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Ayaka, Carolene and Ian Hague, eds. Representing Multiculturalism in Comics and Graphic Novels. Routledge Research in Cultural and Media Studies. London, New York: Routledge, 2014. 
Added by: joachim (8/13/14, 8:59 PM)   Last edited by: joachim (2/19/15, 1:53 PM)
Resource type: Book
Language: en: English
ID no. (ISBN etc.): 978-1-13-802515-8
BibTeX citation key: Ayaka2014
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Categories: General
Keywords: Collection of essays, Interculturalism
Creators: Ayaka, Hague
Publisher: Routledge (London, New York)
Views: 35/1305
Multiculturalism, and its representation, has long presented challenges for the medium of comics. This book presents a wide ranging survey of the ways in which comics have dealt with the diversity of creators and characters and the (lack of) visibility for characters who don’t conform to particular cultural stereotypes. Contributors engage with ethnicity and other cultural forms from Israel, Romania, North America, South Africa, Germany, Spain, U.S. Latino and Canada and consider the ways in which comics are able to represent multiculturalism through a focus on the formal elements of the medium. Discussion themes include education, countercultures, monstrosity, the quotidian, the notion of the “other,” anthropomorphism, and colonialism. Taking a truly international perspective, the book brings into dialogue a broad range of comics traditions.

Table of Contents

List of Illustrations (xi)
Acknowledgments (xv)

Carolene Ayaka and Ian Hague: Introduction: Representing Multiculturalism in Comics and Graphic Novels (1)   

Part 1: Histories and Contexts
1. Corey K. Creekmur: Multiculturalism Meets the Counterculture: Representing Racial Difference in Robert Crumb’s Underground Comix (19)
2. Ana Merino: The Impact of Latino Identities and the Humanizing of Multiculturalism in Love and Rockets (34)
3. Andy Mason: The Presidential Penis: Questions of Race and Representation in South African Comic and Satirical Art (49)

Part 2: Depicting Difference
4. Simon Grennan: Recognition and Resemblance: Facture, Imagination and Ideology in Depictions of Cultural and National Difference (69)
5. Mel Gibson: “Badgers? We don’t need no steenkin’ badgers!” Talbot’s Grandville, Anthropomorphism and Multiculturalism (83)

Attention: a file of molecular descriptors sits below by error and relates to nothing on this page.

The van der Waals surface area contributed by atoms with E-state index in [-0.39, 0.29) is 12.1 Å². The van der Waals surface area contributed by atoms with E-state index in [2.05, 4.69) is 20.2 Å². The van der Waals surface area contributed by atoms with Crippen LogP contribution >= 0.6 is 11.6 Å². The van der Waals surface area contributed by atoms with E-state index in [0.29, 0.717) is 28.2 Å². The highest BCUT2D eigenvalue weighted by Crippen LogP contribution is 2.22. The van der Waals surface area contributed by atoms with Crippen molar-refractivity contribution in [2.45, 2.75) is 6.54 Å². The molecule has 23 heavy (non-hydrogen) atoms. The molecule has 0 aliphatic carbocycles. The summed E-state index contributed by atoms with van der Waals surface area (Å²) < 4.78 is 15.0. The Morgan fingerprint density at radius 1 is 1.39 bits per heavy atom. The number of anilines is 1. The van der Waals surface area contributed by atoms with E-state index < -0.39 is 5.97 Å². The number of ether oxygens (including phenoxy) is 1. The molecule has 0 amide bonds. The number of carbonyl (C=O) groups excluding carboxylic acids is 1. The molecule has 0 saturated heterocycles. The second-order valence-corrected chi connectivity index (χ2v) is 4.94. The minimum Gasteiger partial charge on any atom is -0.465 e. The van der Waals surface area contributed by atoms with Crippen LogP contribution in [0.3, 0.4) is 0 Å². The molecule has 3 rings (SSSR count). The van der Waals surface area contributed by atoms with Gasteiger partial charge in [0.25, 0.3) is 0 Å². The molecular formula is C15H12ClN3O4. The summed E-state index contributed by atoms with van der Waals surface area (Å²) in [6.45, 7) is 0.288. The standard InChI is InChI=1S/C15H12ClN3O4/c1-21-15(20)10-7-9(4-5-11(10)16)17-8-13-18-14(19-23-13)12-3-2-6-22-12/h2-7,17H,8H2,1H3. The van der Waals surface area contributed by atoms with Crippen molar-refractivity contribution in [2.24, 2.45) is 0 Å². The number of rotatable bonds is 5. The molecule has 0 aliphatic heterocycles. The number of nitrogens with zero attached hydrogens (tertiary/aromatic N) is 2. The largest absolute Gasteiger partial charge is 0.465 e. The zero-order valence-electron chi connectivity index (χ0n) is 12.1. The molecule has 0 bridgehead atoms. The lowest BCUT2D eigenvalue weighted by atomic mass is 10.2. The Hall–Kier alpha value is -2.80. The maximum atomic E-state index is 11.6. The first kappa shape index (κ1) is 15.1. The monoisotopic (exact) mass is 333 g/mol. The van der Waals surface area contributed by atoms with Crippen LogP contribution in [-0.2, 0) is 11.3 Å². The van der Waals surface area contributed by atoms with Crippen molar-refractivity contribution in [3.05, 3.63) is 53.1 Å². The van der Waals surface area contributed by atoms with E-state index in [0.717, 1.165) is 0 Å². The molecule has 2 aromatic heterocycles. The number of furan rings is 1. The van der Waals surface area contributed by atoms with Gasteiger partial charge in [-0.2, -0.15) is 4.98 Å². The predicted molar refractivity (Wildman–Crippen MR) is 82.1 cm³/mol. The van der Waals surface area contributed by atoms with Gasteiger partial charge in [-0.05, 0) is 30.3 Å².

6. Mihaela Precup: The Image of the Foreigner in Historical Romanian Comics under Ceauşescu’s Dictatorship (96)

Part 3: Monstrosity and Otherness
7. Sarah D. Harris: The Monster Within and Without: Spanish Comics, Monstrosity, Religion, and Alterity (113)
8. Ian Horton: Colonialist Heroes and Monstrous Others: Stereotype and Narrative Form in British Adventure Comic Books (130)
9. Jacob Birken: Set Pieces: Cultural Appropriation and the Search for Contemporary Identities in Shōnen Manga (146)

Part 4: Challenging Assumptions
10. Maria-Sabina Draga Alexandru: Narrative Exploration against Mentality Issues: Indirect Education for Multiculturalism in Tintin (163)
11. Lily Glasner: Embracing Childish Perspective: Rutu Modan’s A Royal Banquet With the Queen (177)

Part 5: Case Studies
12. Brenna Clarke Gray and Peter Wilkins: An Innocent at Home: Scott Pilgrim and His Canadian Multicultural Contexts (197)
13. Dana Mihăilescu: The Lower East Side as Mishmash of Jewish Women’s Multicultural Images in Leela Corman’s Unterzakhn (212)
14. Emma Oki: They All Look Alike? Representations of East Asian Americans in Adrian Tomine’s Shortcomings and Scenes from an Impending Marriage (228)
15. Alex Link: Tulips and Roses in a Global Garden: Speaking Local Identities in Persepolis and Tekkon Kinkreet (240)

Contributors (257)
Index (263)

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